1464 jobs:

    But this is the net number of new full-time equivalent jobs, both direct and indirect, that Adani’s special witness, Jerome Fahrer, told the Queensland Land Court that plan would create, factoring in construction, ongoing employment and job losses from other major projects.

  10. Jexpat

    @Jack Russell

    They may end up stepping on more than a few of those landmines that they laid in anticipation of Labor forming government.

    Meanwhile, things are about to get a lot tougher climate wise on the rural folk.

  11. Kerri

    Many articles in the media are calling upon the rest of Australia to feel sympathy and understand that Queensland is not just a backwater populated by ignorant and selfish coal lovers but that we need to understand their fears and needs and that they will one day be more supportive of renewables.
    Sure! Ask me to feel sorry for them now?
    But I flatly refuse to give them any sympathy whatsoever when drought and natural disasters ravage their state.
    When exports of coal fall in a heap because the rest of the world has moved on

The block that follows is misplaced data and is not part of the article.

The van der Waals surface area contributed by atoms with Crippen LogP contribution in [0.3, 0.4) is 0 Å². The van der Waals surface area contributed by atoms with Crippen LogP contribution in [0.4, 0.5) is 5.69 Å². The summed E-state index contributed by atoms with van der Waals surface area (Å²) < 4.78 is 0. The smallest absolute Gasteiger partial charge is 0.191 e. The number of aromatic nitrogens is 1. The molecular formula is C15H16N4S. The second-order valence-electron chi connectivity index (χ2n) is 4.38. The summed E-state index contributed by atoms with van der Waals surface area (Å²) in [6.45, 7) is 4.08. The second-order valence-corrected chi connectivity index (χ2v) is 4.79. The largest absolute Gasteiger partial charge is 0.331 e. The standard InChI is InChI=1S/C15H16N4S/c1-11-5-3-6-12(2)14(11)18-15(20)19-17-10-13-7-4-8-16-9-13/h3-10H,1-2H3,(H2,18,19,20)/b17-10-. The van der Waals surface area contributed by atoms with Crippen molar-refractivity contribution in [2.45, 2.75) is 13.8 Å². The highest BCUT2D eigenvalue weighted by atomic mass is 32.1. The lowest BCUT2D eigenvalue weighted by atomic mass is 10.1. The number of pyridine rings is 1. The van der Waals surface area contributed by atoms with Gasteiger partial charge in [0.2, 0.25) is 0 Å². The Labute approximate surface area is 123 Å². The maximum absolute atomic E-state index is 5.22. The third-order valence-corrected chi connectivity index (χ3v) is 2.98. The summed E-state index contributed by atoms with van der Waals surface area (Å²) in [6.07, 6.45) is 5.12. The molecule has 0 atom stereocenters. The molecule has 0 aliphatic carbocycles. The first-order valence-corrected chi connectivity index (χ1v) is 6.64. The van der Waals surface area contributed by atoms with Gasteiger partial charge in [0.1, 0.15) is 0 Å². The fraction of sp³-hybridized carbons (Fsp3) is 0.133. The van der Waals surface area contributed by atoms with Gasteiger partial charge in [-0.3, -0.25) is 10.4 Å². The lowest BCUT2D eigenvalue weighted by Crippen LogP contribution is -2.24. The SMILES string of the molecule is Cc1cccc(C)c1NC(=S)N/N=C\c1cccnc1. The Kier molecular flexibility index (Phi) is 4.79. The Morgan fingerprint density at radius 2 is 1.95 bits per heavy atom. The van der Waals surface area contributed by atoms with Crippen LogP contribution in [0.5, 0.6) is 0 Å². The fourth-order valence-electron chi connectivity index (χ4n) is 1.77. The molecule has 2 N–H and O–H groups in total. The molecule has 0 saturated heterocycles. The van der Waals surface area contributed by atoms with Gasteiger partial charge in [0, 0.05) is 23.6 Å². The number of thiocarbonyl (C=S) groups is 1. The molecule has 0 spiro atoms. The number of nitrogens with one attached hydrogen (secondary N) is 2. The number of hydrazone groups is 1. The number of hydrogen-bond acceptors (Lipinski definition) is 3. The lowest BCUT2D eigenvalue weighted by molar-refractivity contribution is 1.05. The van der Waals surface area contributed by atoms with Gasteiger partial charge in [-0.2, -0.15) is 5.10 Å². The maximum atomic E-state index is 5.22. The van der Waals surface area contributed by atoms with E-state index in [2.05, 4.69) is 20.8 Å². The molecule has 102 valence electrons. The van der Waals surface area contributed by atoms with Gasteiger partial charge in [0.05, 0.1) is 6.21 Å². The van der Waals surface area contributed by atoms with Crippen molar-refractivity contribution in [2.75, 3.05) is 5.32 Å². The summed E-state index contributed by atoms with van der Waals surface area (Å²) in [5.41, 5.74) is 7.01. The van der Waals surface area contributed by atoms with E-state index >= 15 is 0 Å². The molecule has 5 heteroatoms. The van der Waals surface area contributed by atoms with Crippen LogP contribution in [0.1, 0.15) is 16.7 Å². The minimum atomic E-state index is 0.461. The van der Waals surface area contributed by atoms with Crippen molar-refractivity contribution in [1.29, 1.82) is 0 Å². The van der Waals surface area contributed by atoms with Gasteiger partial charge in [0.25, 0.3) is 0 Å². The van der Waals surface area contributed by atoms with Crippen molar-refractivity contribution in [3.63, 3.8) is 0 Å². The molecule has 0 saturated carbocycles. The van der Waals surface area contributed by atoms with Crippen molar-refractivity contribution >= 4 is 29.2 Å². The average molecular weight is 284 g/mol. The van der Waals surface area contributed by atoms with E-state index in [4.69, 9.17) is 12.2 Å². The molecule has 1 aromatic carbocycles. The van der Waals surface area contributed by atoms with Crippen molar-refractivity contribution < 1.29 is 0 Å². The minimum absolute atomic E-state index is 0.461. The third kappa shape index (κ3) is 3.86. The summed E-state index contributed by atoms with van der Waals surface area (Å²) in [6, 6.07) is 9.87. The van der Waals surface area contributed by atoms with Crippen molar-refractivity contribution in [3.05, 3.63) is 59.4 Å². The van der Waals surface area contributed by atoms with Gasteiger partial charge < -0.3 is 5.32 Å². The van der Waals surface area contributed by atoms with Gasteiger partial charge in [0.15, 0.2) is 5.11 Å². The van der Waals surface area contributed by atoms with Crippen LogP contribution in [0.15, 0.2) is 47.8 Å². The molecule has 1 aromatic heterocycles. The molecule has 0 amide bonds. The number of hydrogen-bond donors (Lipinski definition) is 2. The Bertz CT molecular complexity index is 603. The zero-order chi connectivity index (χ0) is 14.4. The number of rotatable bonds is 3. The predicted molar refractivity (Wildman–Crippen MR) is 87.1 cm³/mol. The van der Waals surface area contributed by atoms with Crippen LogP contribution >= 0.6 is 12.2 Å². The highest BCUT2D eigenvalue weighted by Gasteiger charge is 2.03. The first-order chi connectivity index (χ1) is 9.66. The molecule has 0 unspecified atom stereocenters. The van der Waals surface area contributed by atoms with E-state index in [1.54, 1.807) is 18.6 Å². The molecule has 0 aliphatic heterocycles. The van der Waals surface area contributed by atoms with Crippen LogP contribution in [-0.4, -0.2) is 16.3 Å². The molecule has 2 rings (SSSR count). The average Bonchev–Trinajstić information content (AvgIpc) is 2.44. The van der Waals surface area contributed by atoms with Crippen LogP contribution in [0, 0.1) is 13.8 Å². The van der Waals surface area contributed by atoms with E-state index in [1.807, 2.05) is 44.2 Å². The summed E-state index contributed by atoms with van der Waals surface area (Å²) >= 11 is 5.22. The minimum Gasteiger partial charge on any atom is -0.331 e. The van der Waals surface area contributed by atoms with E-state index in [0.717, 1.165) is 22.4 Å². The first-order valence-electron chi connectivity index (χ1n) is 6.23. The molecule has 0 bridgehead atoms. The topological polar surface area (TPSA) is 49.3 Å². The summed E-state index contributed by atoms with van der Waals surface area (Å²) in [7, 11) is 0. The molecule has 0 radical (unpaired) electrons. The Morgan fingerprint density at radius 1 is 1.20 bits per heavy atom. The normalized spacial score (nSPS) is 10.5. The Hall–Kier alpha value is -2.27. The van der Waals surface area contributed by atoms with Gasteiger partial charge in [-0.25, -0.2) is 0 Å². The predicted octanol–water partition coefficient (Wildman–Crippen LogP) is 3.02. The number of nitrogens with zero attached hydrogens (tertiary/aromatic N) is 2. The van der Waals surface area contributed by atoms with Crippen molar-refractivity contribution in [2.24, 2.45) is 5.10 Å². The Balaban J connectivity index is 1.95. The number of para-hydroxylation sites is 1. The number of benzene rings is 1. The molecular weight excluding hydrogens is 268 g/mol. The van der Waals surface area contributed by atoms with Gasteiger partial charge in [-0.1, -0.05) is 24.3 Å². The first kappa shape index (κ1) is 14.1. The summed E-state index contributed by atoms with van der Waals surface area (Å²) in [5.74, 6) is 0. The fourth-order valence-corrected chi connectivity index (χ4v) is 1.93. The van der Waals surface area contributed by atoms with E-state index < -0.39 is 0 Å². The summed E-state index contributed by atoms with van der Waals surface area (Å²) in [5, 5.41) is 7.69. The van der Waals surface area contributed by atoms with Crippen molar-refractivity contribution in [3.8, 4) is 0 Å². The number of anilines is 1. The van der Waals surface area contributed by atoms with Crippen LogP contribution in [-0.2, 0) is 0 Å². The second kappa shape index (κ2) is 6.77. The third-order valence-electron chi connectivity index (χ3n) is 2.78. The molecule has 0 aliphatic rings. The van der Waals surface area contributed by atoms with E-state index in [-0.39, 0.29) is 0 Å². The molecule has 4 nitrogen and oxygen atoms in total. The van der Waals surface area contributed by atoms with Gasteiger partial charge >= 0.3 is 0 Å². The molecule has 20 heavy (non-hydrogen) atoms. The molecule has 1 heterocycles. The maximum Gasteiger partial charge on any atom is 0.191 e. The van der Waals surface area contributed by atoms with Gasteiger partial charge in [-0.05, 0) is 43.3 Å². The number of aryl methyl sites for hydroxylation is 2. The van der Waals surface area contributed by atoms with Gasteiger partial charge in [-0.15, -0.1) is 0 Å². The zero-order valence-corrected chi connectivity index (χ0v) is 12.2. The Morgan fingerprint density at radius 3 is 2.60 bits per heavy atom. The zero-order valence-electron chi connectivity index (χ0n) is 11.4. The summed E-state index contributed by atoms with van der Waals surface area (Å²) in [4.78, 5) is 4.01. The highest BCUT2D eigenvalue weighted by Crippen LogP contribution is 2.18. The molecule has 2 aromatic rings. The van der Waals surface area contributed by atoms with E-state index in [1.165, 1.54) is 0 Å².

When their environment and the Great Barrier Reef are destroyed by Adani.
    When a very select few get short term jobs with Adani and Carmichael and end up broke in the dole queue.
    No sympathy whatsoever.
    Queensland! Beautiful one day
    Stupid every day.

  12. New England Cocky

    Thee are unlikely to b any mining jobs if Adani is established because the entire open cut mine will be automated and run by satellite from Brisbane, or Perth or wherever. Meanwhile Australian agricultural enterprises of thousands of Lazy Nasty People voters will be put at risk by the Adani et al Galilee Basin mines polluting the Great Artesian Basin.

    Another example of LNP group unthink bought to you by the Mineral Council of Australia representing foreign owned multinational corporations and News Ltd the media conglomeration owned by a US citizen.

  13. Zathras

    One of the ironies of the election was the swing to One Nation in the Hunter, allegedly due to Labor’s lack of support for the Adani project.

    According to the Australian Research Institute – “The subsidised development of the Adani mine represents a threat not just to Newcastle Port but to all mines in the Hunter. With flat world demand, subsidising a large amount of new supply is economic madness”.

    In other word, if we mine another 25 million to 60 million tonnes of subsidised new coal into a flat world market the volume of coal mined and exported from the Hunter and Illawarra will decline and put further downward pressure on the price of coal and it’s going to put pressure on the already operating coal mines.